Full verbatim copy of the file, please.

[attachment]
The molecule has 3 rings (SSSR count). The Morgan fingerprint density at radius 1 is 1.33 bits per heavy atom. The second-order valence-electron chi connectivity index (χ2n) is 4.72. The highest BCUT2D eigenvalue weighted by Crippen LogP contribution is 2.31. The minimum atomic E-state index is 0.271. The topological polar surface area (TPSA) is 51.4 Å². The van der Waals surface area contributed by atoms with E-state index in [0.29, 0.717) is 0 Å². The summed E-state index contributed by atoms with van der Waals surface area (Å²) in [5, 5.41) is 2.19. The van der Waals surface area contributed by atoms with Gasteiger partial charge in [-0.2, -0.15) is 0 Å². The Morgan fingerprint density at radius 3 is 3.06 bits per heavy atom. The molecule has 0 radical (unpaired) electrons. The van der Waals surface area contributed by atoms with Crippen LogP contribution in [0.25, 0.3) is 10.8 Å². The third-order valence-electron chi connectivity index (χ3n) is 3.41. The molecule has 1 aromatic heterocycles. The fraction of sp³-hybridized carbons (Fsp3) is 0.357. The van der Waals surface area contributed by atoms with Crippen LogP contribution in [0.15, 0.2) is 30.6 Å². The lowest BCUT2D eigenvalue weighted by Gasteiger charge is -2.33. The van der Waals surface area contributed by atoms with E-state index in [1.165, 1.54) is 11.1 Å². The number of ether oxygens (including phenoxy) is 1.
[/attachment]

The molecule has 3 rings (SSSR count). The Morgan fingerprint density at radius 1 is 1.33 bits per heavy atom. The second-order valence-electron chi connectivity index (χ2n) is 4.72. The highest BCUT2D eigenvalue weighted by Crippen LogP contribution is 2.31. The minimum atomic E-state index is 0.271. The topological polar surface area (TPSA) is 51.4 Å². The van der Waals surface area contributed by atoms with E-state index in [0.29, 0.717) is 0 Å². The summed E-state index contributed by atoms with van der Waals surface area (Å²) in [5, 5.41) is 2.19. The van der Waals surface area contributed by atoms with Gasteiger partial charge in [-0.2, -0.15) is 0 Å². The Morgan fingerprint density at radius 3 is 3.06 bits per heavy atom. The molecule has 0 radical (unpaired) electrons. The van der Waals surface area contributed by atoms with Crippen LogP contribution in [0.25, 0.3) is 10.8 Å². The third-order valence-electron chi connectivity index (χ3n) is 3.41. The molecule has 1 aromatic heterocycles. The fraction of sp³-hybridized carbons (Fsp3) is 0.357. The van der Waals surface area contributed by atoms with Crippen LogP contribution in [0.15, 0.2) is 30.6 Å². The lowest BCUT2D eigenvalue weighted by Gasteiger charge is -2.33. The van der Waals surface area contributed by atoms with E-state index in [1.165, 1.54) is 11.1 Å². The number of ether oxygens (including phenoxy) is 1.